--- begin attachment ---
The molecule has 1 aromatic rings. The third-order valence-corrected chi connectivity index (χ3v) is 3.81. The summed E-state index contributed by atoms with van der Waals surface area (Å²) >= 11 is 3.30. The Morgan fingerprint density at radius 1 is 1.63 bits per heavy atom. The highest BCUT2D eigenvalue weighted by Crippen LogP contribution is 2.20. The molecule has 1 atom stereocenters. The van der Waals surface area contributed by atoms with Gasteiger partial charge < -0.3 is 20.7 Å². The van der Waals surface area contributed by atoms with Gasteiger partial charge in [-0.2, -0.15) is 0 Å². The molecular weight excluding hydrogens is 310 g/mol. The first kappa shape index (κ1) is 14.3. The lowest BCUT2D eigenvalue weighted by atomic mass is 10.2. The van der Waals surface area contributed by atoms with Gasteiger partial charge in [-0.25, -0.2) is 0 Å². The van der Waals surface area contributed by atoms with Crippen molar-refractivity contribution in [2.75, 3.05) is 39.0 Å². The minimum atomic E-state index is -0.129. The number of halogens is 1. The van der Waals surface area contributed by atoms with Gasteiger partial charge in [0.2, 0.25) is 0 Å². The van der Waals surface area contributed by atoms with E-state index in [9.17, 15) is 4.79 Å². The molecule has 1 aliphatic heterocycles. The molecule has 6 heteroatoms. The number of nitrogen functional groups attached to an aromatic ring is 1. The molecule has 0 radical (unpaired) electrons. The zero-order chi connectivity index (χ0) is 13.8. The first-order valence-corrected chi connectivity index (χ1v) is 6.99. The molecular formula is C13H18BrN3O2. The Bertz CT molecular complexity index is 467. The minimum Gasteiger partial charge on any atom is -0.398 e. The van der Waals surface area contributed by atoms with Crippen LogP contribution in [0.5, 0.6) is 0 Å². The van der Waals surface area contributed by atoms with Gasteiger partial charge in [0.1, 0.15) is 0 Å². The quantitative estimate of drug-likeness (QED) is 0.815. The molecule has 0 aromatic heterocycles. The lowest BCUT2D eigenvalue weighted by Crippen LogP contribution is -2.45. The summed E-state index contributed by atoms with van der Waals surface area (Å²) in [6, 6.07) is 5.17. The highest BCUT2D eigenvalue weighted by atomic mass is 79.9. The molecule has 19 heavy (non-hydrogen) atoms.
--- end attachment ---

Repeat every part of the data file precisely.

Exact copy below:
The molecule has 1 aromatic rings. The third-order valence-corrected chi connectivity index (χ3v) is 3.81. The summed E-state index contributed by atoms with van der Waals surface area (Å²) >= 11 is 3.30. The Morgan fingerprint density at radius 1 is 1.63 bits per heavy atom. The highest BCUT2D eigenvalue weighted by Crippen LogP contribution is 2.20. The molecule has 1 atom stereocenters. The van der Waals surface area contributed by atoms with Gasteiger partial charge < -0.3 is 20.7 Å². The van der Waals surface area contributed by atoms with Gasteiger partial charge in [-0.2, -0.15) is 0 Å². The molecular weight excluding hydrogens is 310 g/mol. The first kappa shape index (κ1) is 14.3. The lowest BCUT2D eigenvalue weighted by atomic mass is 10.2. The van der Waals surface area contributed by atoms with Gasteiger partial charge in [-0.25, -0.2) is 0 Å². The van der Waals surface area contributed by atoms with Crippen molar-refractivity contribution in [2.75, 3.05) is 39.0 Å². The minimum atomic E-state index is -0.129. The number of halogens is 1. The van der Waals surface area contributed by atoms with Gasteiger partial charge in [0.2, 0.25) is 0 Å². The van der Waals surface area contributed by atoms with E-state index in [9.17, 15) is 4.79 Å². The molecule has 1 aliphatic heterocycles. The molecule has 6 heteroatoms. The number of nitrogen functional groups attached to an aromatic ring is 1. The molecule has 0 radical (unpaired) electrons. The zero-order chi connectivity index (χ0) is 13.8. The first-order valence-corrected chi connectivity index (χ1v) is 6.99. The molecular formula is C13H18BrN3O2. The Bertz CT molecular complexity index is 467. The minimum Gasteiger partial charge on any atom is -0.398 e. The van der Waals surface area contributed by atoms with Crippen LogP contribution in [0.5, 0.6) is 0 Å². The van der Waals surface area contributed by atoms with Gasteiger partial charge in [0.1, 0.15) is 0 Å². The quantitative estimate of drug-likeness (QED) is 0.815. The molecule has 0 aromatic heterocycles. The lowest BCUT2D eigenvalue weighted by Crippen LogP contribution is -2.45. The summed E-state index contributed by atoms with van der Waals surface area (Å²) in [6, 6.07) is 5.17. The highest BCUT2D eigenvalue weighted by atomic mass is 79.9. The molecule has 19 heavy (non-hydrogen) atoms.